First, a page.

What with all the privacy back doors written into the so-called Snooper’s Charter (officially, the Investigatory Powers Act) last year, we’ve known for a while that this particular Tory party really wants to know exactly what you’re up to at all times on the internet.
But a promise thrown in at the end of their new election manifesto goes a stage further – they want to take on the likes of Google and Facebook and reign in their power.
"Some people say that it is not for government to regulate when it comes to technology and the internet," it reads. "We disagree."
There’s not much more detail than that, but it’s vague enough to leave scope for a potential Conservative government to have a lot more say in what we do and say on the internet. And while the line may seem like an afterthought, BuzzFeed News spoke to Conservative advisers who say a future Tory government “would be keen to rein in the growing power of Google and Facebook” – the latter of which refused to decrypt its WhatsApp service for law enforcement in the wake of the Westminster terror attack in March.
A picture of what a Tory internet might look like begins to appear as you read between the lines of their manifesto. At one point it says “our starting point is that online rules should reflect those that govern our lives offline. It should be as unacceptable to bully online as it is in the playground, as difficult to groom a young child on the internet as it is in a community, as hard for children to access violent and degrading pornography online as it is in the high street, and as difficult to commit a crime digitally as it is physically."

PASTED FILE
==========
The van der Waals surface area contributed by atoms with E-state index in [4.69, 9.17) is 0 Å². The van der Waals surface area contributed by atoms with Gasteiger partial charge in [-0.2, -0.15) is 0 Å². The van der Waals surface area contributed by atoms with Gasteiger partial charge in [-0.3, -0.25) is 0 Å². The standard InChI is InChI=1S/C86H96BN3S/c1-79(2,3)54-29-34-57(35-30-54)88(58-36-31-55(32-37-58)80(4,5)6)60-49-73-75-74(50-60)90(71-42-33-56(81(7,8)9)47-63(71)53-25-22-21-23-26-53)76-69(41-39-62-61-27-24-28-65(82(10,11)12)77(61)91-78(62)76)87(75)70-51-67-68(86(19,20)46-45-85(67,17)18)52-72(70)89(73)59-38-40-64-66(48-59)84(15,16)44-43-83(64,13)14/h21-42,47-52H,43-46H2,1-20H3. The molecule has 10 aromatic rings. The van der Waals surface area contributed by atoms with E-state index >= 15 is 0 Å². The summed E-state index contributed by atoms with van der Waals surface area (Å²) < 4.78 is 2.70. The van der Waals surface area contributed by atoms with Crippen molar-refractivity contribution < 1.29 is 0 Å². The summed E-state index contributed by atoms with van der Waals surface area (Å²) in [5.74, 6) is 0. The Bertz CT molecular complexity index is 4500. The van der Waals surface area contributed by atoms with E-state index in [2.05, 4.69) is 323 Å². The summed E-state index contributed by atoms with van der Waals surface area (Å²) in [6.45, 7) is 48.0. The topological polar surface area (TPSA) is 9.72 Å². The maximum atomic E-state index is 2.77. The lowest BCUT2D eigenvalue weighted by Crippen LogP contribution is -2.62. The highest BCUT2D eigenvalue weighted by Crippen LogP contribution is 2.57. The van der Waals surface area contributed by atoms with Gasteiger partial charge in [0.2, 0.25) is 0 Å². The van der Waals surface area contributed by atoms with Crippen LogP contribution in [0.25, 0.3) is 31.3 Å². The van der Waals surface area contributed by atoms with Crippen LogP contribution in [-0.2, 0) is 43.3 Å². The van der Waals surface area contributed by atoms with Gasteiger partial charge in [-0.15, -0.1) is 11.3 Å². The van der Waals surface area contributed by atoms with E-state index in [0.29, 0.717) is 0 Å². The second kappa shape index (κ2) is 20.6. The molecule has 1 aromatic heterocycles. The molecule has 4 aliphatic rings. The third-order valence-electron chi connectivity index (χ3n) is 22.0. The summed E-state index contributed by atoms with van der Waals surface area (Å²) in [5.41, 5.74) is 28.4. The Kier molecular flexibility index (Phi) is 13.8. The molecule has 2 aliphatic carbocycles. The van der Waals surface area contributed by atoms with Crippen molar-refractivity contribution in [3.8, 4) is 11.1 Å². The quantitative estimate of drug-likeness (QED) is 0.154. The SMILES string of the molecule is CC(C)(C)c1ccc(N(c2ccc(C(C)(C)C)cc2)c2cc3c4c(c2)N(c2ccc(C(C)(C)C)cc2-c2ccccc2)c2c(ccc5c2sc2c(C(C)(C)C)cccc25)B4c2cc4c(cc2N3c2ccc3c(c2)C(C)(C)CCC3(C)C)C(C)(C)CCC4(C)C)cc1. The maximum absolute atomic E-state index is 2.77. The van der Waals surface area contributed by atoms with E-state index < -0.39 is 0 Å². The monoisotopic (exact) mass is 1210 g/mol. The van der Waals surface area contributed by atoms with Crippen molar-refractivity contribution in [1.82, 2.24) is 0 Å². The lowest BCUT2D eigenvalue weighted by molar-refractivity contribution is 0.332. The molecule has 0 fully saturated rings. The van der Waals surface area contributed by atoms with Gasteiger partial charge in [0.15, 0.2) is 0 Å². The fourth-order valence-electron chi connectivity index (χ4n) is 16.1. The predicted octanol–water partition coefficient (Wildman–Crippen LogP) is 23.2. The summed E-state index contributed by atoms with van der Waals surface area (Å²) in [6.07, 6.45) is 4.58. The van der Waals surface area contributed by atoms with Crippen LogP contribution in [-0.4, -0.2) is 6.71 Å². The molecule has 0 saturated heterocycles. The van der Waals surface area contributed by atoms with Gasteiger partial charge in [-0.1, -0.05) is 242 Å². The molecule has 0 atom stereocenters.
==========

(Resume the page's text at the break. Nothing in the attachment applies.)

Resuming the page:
Theresa May apparently wants to turn Britain into "the global leader in the regulation of the use of personal data and the internet". Considering the heavy-handedness of the Great Firewall of China – China’s severe internet restrictions – that’s a powerful boast, and one which could worry people who don’t enjoy the idea of law enforcement having access to their sexts.
Here’s another manifesto promise: "We will introduce a sanctions regime to ensure compliance, giving regulators the ability to fine or prosecute those companies that fail in their legal duties, and to order the removal of content where it clearly breaches UK law."
The party also plans to restrict access to adult content: "We will put a responsibility on industry not to direct users – even unintentionally – to hate speech, pornography, or other sources of harm".